Commenced in January 2007
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Paper Count: 2

teacher cognition Related Abstracts

2 EFL Teacher Cognition and Learner Autonomy: An Exploratory Study into Algerian Teachers’ Understanding of Learner Autonomy

Authors: Linda Ghout

Abstract:

The main aim of the present case study was to explore EFL teachers’ understanding of learner autonomy. Thus, it sought to uncover how teachers at the de Department of English, University of Béjaia, Algeria view the process of language learning, their learners’ roles, their own roles and their practices to promote learner autonomy. For data collection, firstly, a questionnaire was designed and administered to all the teachers in the department. Secondly, interviews were conducted with some volunteers for the sake of clarifying emerging issues and digging deeper into some of the teachers’ answers to the questionnaire. The analysis revealed interesting data pertaining to the teachers’ cognition and its effects on their teaching practices. With regard to their views of language learning, it seems that the participants hold discrete views which are in opposition with the principles of learner autonomy. The teachers seemed to have a limited knowledge of the characteristics of autonomous learners and autonomy- based methodology. When it comes to teachers’ practices to promote autonomy in their classes, the majority reported that the most effective way is to ask students to search for information on their own. However, in defining their roles in the EFL learning process, most of the respondents claimed that teachers should play the role of facilitators.

Keywords: English, learning process, learner autonomy, teacher cognition

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1 Exploring Teachers’ Beliefs about Diagnostic Language Assessment Practices in a Large-Scale Assessment Program

Authors: Oluwaseun Ijiwade, Chris Davison, Kelvin Gregory

Abstract:

In Australia, like other parts of the world, the debate on how to enhance teachers using assessment data to inform teaching and learning of English as an Additional Language (EAL, Australia) or English as a Foreign Language (EFL, United States) have occupied the centre of academic scholarship. Traditionally, this approach was conceptualised as ‘Formative Assessment’ and, in recent times, ‘Assessment for Learning (AfL)’. The central problem is that teacher-made tests are limited in providing data that can inform teaching and learning due to variability of classroom assessments, which are hindered by teachers’ characteristics and assessment literacy. To address this concern, scholars in language education and testing have proposed a uniformed large-scale computer-based assessment program to meet the needs of teachers and promote AfL in language education. In Australia, for instance, the Victoria state government commissioned a large-scale project called 'Tools to Enhance Assessment Literacy (TEAL) for Teachers of English as an additional language'. As part of the TEAL project, a tool called ‘Reading and Vocabulary assessment for English as an Additional Language (RVEAL)’, as a diagnostic language assessment (DLA), was developed by language experts at the University of New South Wales for teachers in Victorian schools to guide EAL pedagogy in the classroom. Therefore, this study aims to provide qualitative evidence for understanding beliefs about the diagnostic language assessment (DLA) among EAL teachers in primary and secondary schools in Victoria, Australia. To realize this goal, this study raises the following questions: (a) How do teachers use large-scale assessment data for diagnostic purposes? (b) What skills do language teachers think are necessary for using assessment data for instruction in the classroom? and (c) What factors, if any, contribute to teachers’ beliefs about diagnostic assessment in a large-scale assessment? Semi-structured interview method was used to collect data from at least 15 professional teachers who were selected through a purposeful sampling. The findings from the resulting data analysis (thematic analysis) provide an understanding of teachers’ beliefs about DLA in a classroom context and identify how these beliefs are crystallised in language teachers. The discussion shows how the findings can be used to inform professional development processes for language teachers as well as informing important factor of teacher cognition in the pedagogic processes of language assessment. This, hopefully, will help test developers and testing organisations to align the outcome of this study with their test development processes to design assessment that can enhance AfL in language education.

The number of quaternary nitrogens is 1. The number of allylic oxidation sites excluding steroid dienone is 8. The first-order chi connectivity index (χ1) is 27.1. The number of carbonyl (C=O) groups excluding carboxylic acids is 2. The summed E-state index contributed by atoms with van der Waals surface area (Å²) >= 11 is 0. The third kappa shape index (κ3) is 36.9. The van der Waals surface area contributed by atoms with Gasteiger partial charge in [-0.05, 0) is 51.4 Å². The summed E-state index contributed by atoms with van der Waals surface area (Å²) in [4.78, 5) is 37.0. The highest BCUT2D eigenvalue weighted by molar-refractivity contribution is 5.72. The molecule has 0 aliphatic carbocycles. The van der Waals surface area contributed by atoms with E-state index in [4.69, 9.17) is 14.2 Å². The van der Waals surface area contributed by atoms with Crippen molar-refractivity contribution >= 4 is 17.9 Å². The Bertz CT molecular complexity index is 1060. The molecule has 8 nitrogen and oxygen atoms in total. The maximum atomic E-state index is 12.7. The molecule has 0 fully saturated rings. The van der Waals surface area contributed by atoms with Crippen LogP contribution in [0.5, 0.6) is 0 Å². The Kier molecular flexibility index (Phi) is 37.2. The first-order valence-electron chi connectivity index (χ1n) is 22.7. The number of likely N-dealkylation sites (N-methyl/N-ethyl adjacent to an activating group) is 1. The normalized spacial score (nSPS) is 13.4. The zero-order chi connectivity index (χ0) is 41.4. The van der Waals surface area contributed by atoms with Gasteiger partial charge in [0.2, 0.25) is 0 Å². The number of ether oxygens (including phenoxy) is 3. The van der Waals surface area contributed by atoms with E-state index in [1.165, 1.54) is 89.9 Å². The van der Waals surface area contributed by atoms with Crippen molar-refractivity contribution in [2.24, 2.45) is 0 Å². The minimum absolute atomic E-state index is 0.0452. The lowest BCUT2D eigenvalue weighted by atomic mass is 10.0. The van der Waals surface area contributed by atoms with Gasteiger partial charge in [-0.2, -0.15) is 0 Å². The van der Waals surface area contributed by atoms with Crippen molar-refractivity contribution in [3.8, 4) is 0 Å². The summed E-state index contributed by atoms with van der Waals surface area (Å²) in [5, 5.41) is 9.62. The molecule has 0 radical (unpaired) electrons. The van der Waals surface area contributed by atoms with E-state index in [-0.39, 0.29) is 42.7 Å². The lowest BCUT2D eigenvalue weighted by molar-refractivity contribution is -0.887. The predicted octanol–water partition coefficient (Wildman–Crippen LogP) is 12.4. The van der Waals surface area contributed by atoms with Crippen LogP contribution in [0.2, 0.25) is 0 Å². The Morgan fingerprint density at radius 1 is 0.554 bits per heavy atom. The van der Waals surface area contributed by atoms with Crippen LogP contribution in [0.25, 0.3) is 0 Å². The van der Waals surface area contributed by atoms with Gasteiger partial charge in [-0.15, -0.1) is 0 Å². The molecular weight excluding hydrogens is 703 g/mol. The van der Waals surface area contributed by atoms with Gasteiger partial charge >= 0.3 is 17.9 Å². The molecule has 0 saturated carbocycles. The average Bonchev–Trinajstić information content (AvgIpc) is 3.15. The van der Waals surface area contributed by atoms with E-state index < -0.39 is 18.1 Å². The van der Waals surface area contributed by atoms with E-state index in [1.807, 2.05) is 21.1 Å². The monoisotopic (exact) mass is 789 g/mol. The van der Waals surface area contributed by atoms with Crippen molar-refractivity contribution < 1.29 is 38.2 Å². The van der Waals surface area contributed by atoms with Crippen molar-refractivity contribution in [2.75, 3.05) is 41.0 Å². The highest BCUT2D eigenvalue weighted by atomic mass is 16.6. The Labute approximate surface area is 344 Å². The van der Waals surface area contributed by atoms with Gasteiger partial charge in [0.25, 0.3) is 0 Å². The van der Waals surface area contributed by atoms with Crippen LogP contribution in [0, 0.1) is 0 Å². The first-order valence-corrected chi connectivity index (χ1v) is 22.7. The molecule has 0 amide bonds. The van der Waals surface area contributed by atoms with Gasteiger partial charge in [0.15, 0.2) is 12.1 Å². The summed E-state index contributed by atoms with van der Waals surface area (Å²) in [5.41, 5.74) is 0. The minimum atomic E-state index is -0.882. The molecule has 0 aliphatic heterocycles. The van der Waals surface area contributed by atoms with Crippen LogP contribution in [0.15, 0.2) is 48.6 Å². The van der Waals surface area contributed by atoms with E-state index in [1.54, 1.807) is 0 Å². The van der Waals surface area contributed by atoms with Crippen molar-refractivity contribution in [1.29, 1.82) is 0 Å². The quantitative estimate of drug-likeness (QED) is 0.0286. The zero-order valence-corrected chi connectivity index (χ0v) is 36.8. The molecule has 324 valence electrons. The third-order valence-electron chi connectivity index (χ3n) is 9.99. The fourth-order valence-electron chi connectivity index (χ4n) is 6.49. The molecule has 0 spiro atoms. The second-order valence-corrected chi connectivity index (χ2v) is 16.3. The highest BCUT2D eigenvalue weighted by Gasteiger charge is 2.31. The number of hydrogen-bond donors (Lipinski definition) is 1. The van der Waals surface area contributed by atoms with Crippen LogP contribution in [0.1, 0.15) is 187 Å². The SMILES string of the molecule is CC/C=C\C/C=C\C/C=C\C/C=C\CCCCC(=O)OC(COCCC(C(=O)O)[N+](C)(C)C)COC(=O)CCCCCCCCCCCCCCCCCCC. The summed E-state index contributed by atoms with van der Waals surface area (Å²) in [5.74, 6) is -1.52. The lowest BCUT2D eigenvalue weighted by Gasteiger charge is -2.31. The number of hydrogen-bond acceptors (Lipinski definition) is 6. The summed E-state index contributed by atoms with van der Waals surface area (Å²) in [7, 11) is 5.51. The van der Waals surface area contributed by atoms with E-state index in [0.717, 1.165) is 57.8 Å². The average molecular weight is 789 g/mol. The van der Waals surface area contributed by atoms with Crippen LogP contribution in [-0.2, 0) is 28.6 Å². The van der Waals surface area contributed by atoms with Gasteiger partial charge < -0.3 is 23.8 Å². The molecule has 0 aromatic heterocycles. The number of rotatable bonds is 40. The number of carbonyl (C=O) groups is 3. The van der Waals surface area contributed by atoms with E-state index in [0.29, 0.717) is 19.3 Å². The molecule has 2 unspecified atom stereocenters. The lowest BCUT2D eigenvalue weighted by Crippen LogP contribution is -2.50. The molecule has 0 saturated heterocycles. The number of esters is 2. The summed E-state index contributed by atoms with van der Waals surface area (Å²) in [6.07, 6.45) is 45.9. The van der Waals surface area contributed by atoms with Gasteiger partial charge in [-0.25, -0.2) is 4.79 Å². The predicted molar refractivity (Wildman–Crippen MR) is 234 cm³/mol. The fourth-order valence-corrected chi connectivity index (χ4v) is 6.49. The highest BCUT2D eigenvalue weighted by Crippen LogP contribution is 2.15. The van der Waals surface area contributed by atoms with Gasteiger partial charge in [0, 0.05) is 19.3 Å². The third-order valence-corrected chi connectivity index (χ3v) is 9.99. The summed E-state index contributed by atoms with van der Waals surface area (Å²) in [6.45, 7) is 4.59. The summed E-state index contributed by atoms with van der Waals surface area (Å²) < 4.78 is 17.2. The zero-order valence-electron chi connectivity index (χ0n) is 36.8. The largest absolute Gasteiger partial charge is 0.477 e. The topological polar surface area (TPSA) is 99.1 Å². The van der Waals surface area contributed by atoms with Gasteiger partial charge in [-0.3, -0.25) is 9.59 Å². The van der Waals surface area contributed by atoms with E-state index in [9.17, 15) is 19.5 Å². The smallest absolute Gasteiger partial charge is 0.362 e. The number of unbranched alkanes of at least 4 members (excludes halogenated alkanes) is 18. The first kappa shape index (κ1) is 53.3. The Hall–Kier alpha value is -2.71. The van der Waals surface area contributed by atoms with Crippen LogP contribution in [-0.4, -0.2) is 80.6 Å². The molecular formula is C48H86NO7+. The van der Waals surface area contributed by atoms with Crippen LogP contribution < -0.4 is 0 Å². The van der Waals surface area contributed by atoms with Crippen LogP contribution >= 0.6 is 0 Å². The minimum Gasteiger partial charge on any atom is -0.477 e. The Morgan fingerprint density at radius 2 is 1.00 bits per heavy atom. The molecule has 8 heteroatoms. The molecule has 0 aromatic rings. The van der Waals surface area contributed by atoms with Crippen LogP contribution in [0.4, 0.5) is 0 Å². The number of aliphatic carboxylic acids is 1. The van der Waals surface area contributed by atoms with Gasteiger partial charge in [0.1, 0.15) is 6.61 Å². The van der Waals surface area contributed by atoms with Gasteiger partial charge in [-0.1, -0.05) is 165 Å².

Keywords: beliefs, teacher cognition, diagnostic language assessment, English as an additional language

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